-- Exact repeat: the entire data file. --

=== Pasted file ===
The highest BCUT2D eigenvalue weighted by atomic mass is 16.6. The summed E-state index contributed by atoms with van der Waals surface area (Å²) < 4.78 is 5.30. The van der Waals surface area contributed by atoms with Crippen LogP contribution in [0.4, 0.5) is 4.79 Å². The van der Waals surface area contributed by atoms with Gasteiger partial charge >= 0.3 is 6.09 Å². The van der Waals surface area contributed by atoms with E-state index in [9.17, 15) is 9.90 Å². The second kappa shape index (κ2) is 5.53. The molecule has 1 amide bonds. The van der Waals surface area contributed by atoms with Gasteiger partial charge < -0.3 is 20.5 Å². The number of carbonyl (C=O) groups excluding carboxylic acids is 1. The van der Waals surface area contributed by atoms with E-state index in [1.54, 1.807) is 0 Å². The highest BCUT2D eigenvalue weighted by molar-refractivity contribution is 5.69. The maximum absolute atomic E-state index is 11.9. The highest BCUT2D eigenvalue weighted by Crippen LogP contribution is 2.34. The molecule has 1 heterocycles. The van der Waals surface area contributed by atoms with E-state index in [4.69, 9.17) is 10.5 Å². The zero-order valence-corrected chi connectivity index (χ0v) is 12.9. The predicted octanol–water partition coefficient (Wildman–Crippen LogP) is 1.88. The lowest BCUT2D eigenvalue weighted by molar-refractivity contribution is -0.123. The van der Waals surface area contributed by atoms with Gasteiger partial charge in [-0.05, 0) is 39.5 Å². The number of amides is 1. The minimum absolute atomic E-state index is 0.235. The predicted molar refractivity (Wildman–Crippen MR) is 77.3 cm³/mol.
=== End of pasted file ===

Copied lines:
The highest BCUT2D eigenvalue weighted by atomic mass is 16.6. The summed E-state index contributed by atoms with van der Waals surface area (Å²) < 4.78 is 5.30. The van der Waals surface area contributed by atoms with Crippen LogP contribution in [0.4, 0.5) is 4.79 Å². The van der Waals surface area contributed by atoms with Gasteiger partial charge >= 0.3 is 6.09 Å². The van der Waals surface area contributed by atoms with E-state index in [9.17, 15) is 9.90 Å². The second kappa shape index (κ2) is 5.53. The molecule has 1 amide bonds. The van der Waals surface area contributed by atoms with Gasteiger partial charge < -0.3 is 20.5 Å². The number of carbonyl (C=O) groups excluding carboxylic acids is 1. The van der Waals surface area contributed by atoms with E-state index in [1.54, 1.807) is 0 Å². The highest BCUT2D eigenvalue weighted by molar-refractivity contribution is 5.69. The maximum absolute atomic E-state index is 11.9. The highest BCUT2D eigenvalue weighted by Crippen LogP contribution is 2.34. The molecule has 1 heterocycles. The van der Waals surface area contributed by atoms with E-state index in [4.69, 9.17) is 10.5 Å². The zero-order valence-corrected chi connectivity index (χ0v) is 12.9. The predicted octanol–water partition coefficient (Wildman–Crippen LogP) is 1.88. The lowest BCUT2D eigenvalue weighted by molar-refractivity contribution is -0.123. The van der Waals surface area contributed by atoms with Gasteiger partial charge in [-0.05, 0) is 39.5 Å². The number of amides is 1. The minimum absolute atomic E-state index is 0.235. The predicted molar refractivity (Wildman–Crippen MR) is 77.3 cm³/mol.